This is a Fess, Little noses snot sucker. The idea is you compress the bulb, then insert into your baby's nose, release the bulb and suck out the snot.
It works awesomely for that purpose, to extract blockages up your baby's nose. It quite frankly grossed my husband out. He doesn't do snot, or poo. He's a fogging woos.
When you're a breastfeeding mum and you have a baby taking umpteen breaths just to have a feed, you do what you can. Especially if that babe is holding on to your nipple with it's teeth, as not to let go of the food source when they are taking that breath. You try ANYTHING!
I did use it. It's a useful thing.
Problem is it's been sitting in my junk draw for the last four years. It's only useful on little babies who can't blow their own nose.
It's not likely you will be able to get rid of it second hand in a hurry. Because SNOT.
I did however find a use for it. It's now in my camera bag. You see I had an annoying, annoying shadow on my photos. It was giving me the shits and after a google search(what else), I found it was from dust on my camera sensor. Before this day, I had no idea what the fog a camera sensor was. I thought it was just dust, or a mark on my lens.
It was a relief finding out what I needed to do, but I didn't have a blower. We have an air compressor in the shed, which was highly recommended I didn't use. I did remember the sucker I had in the junk draw. Only I'd be using it in the reverse, of it's intended use.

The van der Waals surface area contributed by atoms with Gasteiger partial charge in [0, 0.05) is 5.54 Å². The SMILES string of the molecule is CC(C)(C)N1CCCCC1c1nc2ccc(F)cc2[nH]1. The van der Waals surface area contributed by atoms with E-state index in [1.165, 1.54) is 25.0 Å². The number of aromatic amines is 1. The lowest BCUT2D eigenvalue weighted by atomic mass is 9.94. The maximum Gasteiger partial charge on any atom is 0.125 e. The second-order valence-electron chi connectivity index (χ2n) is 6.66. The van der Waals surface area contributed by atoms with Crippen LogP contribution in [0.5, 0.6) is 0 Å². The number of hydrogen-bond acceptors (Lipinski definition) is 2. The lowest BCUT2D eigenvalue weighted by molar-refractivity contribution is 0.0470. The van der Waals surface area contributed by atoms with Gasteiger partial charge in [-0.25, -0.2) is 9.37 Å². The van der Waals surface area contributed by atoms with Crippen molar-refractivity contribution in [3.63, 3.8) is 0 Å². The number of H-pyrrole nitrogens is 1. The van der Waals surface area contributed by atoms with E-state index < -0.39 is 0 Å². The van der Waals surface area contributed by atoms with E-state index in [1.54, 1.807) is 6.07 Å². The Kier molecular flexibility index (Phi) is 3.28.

The day I realised I had the blight on my photos, was a blustery day at the beach. Got great photos of the fam with our neighbours, but also ended up with a grain of sand, sucked into the camera body, onto the sensor.
I did a lot of photoshopping to get rid of the shadow on a heap of photos. It's inconvenient and sometimes not successful, depending where the blight is.
After putting the Canon EOS camera setting on manual cleaning (which lifts the mirror), I could see the tiniest grain of sand I couldn't see with the mirror in the way. Making sure I did NOT touch the sensor I gave the sensor a puff from the snot sucker, pushing air out as quickly as I could.
I saw the grain of sand disappear before my eyes. Make sure you hold the camera with the sensor facing down, so that whatever is blown out will fall out of the camera body for good. Turn the camera off and the mirror will go back into place.
I put the lens back on and took a photo. No blight. It was gone. Thank fog!
So the snot sucker is now an accessory in my camera bag, for the next time a foreign body finds it's way onto my camera sensor! I have learnt something useful, and it wasn't as scary to fix as I thought. Good old Google.